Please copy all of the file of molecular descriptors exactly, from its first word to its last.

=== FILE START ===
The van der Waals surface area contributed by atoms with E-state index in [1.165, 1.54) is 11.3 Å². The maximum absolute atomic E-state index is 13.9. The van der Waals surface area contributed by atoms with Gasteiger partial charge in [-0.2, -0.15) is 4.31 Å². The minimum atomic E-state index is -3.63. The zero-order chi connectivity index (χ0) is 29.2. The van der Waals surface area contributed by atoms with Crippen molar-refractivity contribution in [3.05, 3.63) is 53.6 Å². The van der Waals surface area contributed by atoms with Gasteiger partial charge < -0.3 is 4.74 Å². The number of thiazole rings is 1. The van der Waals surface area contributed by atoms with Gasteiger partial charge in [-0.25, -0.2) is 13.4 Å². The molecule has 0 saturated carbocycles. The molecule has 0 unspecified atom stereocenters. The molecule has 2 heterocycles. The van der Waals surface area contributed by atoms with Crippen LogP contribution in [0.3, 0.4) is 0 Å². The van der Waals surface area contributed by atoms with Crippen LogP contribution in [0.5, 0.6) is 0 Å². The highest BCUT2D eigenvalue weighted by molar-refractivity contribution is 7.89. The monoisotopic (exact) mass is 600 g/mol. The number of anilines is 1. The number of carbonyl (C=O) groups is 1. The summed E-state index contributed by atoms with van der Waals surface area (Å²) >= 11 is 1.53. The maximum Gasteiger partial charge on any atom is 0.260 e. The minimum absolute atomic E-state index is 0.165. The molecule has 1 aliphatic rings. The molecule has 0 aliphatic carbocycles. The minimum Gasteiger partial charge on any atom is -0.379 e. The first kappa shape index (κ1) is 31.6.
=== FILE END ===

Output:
The van der Waals surface area contributed by atoms with E-state index in [1.165, 1.54) is 11.3 Å². The maximum absolute atomic E-state index is 13.9. The van der Waals surface area contributed by atoms with Gasteiger partial charge in [-0.2, -0.15) is 4.31 Å². The minimum atomic E-state index is -3.63. The zero-order chi connectivity index (χ0) is 29.2. The van der Waals surface area contributed by atoms with Crippen molar-refractivity contribution in [3.05, 3.63) is 53.6 Å². The van der Waals surface area contributed by atoms with Gasteiger partial charge < -0.3 is 4.74 Å². The number of thiazole rings is 1. The van der Waals surface area contributed by atoms with Gasteiger partial charge in [-0.25, -0.2) is 13.4 Å². The molecule has 0 saturated carbocycles. The molecule has 0 unspecified atom stereocenters. The molecule has 2 heterocycles. The van der Waals surface area contributed by atoms with Crippen LogP contribution in [0.3, 0.4) is 0 Å². The van der Waals surface area contributed by atoms with Crippen LogP contribution in [0.5, 0.6) is 0 Å². The highest BCUT2D eigenvalue weighted by molar-refractivity contribution is 7.89. The monoisotopic (exact) mass is 600 g/mol. The number of anilines is 1. The number of carbonyl (C=O) groups is 1. The summed E-state index contributed by atoms with van der Waals surface area (Å²) >= 11 is 1.53. The maximum Gasteiger partial charge on any atom is 0.260 e. The minimum absolute atomic E-state index is 0.165. The molecule has 1 aliphatic rings. The molecule has 0 aliphatic carbocycles. The minimum Gasteiger partial charge on any atom is -0.379 e. The first kappa shape index (κ1) is 31.6.